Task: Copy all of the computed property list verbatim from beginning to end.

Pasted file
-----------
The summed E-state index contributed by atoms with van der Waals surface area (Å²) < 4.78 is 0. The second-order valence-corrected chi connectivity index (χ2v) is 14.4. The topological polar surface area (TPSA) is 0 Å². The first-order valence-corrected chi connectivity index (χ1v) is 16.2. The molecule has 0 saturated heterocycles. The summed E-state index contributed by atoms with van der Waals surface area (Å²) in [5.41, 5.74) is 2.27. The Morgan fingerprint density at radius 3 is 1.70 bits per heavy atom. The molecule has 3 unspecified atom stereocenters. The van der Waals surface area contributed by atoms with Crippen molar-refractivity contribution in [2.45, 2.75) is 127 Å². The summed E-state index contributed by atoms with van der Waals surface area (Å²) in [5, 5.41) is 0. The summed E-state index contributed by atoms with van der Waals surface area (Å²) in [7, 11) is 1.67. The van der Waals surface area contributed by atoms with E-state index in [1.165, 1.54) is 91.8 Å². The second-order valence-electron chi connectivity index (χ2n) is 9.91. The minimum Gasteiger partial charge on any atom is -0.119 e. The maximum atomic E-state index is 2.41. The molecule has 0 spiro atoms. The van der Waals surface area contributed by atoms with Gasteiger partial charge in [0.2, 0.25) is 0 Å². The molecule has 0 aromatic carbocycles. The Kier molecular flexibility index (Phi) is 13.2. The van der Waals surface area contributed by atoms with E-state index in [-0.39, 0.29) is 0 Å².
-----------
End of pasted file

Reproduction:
The summed E-state index contributed by atoms with van der Waals surface area (Å²) < 4.78 is 0. The second-order valence-corrected chi connectivity index (χ2v) is 14.4. The topological polar surface area (TPSA) is 0 Å². The first-order valence-corrected chi connectivity index (χ1v) is 16.2. The molecule has 0 saturated heterocycles. The summed E-state index contributed by atoms with van der Waals surface area (Å²) in [5.41, 5.74) is 2.27. The Morgan fingerprint density at radius 3 is 1.70 bits per heavy atom. The molecule has 3 unspecified atom stereocenters. The van der Waals surface area contributed by atoms with Crippen molar-refractivity contribution in [2.45, 2.75) is 127 Å². The summed E-state index contributed by atoms with van der Waals surface area (Å²) in [5, 5.41) is 0. The summed E-state index contributed by atoms with van der Waals surface area (Å²) in [7, 11) is 1.67. The van der Waals surface area contributed by atoms with E-state index in [1.165, 1.54) is 91.8 Å². The second-order valence-electron chi connectivity index (χ2n) is 9.91. The minimum Gasteiger partial charge on any atom is -0.119 e. The maximum atomic E-state index is 2.41. The molecule has 0 spiro atoms. The van der Waals surface area contributed by atoms with Gasteiger partial charge in [0.2, 0.25) is 0 Å². The molecule has 0 aromatic carbocycles. The Kier molecular flexibility index (Phi) is 13.2. The van der Waals surface area contributed by atoms with E-state index in [-0.39, 0.29) is 0 Å².